Aces’ speedy Rileigh Glynn commits to Bucknell

By Bob Behre | October 4, 2019

Sure, most triples are shots in the gap or blasts over an outfielder’s head, but Rileigh Glynn has found another way to get to third base quickly.

She slaps a single and simply steals two bases. Instant rally.

Glynn, the center fielder and lefty-hitting leadoff hitter for the Finch’s Aces 18U Premier team, has committed to Bucknell University where she will continue to showcase her trademark speed and athleticism.

“Rileigh’s best assets are her speed, knowledge of the game and love of the game,” said Immaculata head coach Gary Bury. For Glynn, that is actually an unbeatable trifecta.

Glynn will be a four-year starter and team captain when she begins her senior season at Immaculata of Somerville next spring. She’ll also do so having already reached the coveted 100-career-hit plateau. The Spartan’s shortstop ripped a single up the middle against Hillsborough in her final at bat of the 2019 season.

Rileigh Glynn, left, gets a double high five from Immaculata assistant coach Scott Sheppard after singling through the middle for her 100th career hit last May.

“I got two hits that game,” said Glynn. “The 100th was pretty cool.”

Glynn had 32 hits and more than 30 stolen bases for Immaculata last spring, batting a robust and team high .463 against some of the best competition in the state. Immaculata plays in the rugged Skyland Conference.

Glynn was actually looking in the south for a school that matched her softball skills and academic desires. St. Leo in Florida and Appalachian State in North Carolina had caught her eye.

She then went to a camp at Bucknell on Sept. 8.

“I was supposed to go down to St. Leo a couple weeks after the Bucknell camp,” said Glynn. “But two days after the camp I committed to Bucknell.”

Bucknell assistant Matt Burns had gotten a good look at Glynn’s skills during the TTSM National Softball Camp at Diamond Nation in late July and Glynn, subsequently, got a good look at Bucknell five weeks later.

“Bucknell had exactly what I wanted,” said Glynn. “I wanted to go down south, originally. Then I stepped on Bucknell’s campus, saw the brick buildings, the sun was setting. It blew me away.”

Bucknell also offered excellent softball facilities and a major that matched Glynn’s academic wishes. “I’m going to major in either biomedical engineering or biophysics,” she said. “Bucknell expressed interest in me during the camp at Diamond Nation and they reached out to Tommy (Tarulli).”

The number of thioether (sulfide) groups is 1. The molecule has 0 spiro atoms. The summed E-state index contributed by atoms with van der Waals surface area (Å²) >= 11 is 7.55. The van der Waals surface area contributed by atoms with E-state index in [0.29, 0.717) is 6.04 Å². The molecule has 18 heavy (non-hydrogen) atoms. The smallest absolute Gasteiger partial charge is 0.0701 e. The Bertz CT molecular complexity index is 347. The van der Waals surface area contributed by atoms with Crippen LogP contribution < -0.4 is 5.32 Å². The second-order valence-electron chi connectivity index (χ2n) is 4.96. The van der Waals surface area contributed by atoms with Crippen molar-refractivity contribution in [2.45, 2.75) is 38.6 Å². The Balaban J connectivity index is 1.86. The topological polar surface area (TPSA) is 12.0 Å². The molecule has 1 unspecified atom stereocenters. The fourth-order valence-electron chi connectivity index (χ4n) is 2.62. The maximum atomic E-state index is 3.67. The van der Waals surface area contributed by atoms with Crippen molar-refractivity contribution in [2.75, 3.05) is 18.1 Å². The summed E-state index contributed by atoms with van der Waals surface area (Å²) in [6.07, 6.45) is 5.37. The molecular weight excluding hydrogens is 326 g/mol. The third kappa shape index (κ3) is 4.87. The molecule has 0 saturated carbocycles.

Tarulli is Diamond Nation’s Softball Recruiting Coordinator.

Glynn met the Bucknell coaching staff during the school’s camp, including head coach Joey Lye, a member of the Olympics-bound Canadian National Softball Team. Bucknell posted a 27-23-1 overall record in 2019 in Lye’s first season at the helm. The Bison were also 13-5 in the Patriot League.

Glynn was assuredly impressed by Lye.

Joey Lye is the head softball coach at Bucknell University.

“And I thought it would be cool to play at the college level for a female coach,” she said.

Glynn is in her fifth season with the Finch’s Aces at Diamond Nation. That makes her, currently, the longest tenured player in the program. She joined the Aces as a 13 year-old.

“Rileigh is very versatile,” said Jackie Tarulli, Diamond Nation’s Director of Softball Operations and the Aces Premier coach. “She’s great in center field and a good slapper. We love her going from first-to-third. She’s a longtime Aces player and a good person.”

Bury, who is well known on the travel circuit as well, took the reins at Immaculata for his first season last spring. He quickly entrusted Glynn as his leadoff hitter and shortstop.

“Rileigh is a very coachable kid,” said Bury. “She wants to get better every day and is a pleasure to work with. I named her one of my captains. That tells you something.”

Bury believes Glynn’s speed will play well at the collegiate level.

“Rileigh puts pressure on a defense,” says Bury. “As you get older and mature as a player, the level of competition becomes all about pitching and defense. One thing that can control the game is speed. She pounds the ball into the ground as a lefty slapper. She’s a great singles hitter, gets on base a lot and steals bases. A walk for her is like a triple.”

Rileigh Glynn patrols center field for Finch’s Aces Premier.

And Bury sees Bucknell as a logical next stop for Glynn.

“I know she had thoughts of going south, but Bucknell is a good program and a good fit for her,” he said.

Glynn ratcheted up her game a couple more notches during a busy summer with the Aces Premier team.

“It was a good summer,” said Glynn. “We had a lot of tournaments and I had a lot of workouts with Parisi Speed School at Healthquest. I want to get stronger and faster. I’m definitely a better player.”

Glynn cherishes here trips around the nation with Finch’s Aces. Her team went to California two years ago and Glynn played this past summer in Colorado, Virginia Beach and Massachusetts. The team is playing in Missouri in a couple weeks.

“I’m working on picking up pitches better, particularly rise balls,” said Glynn.

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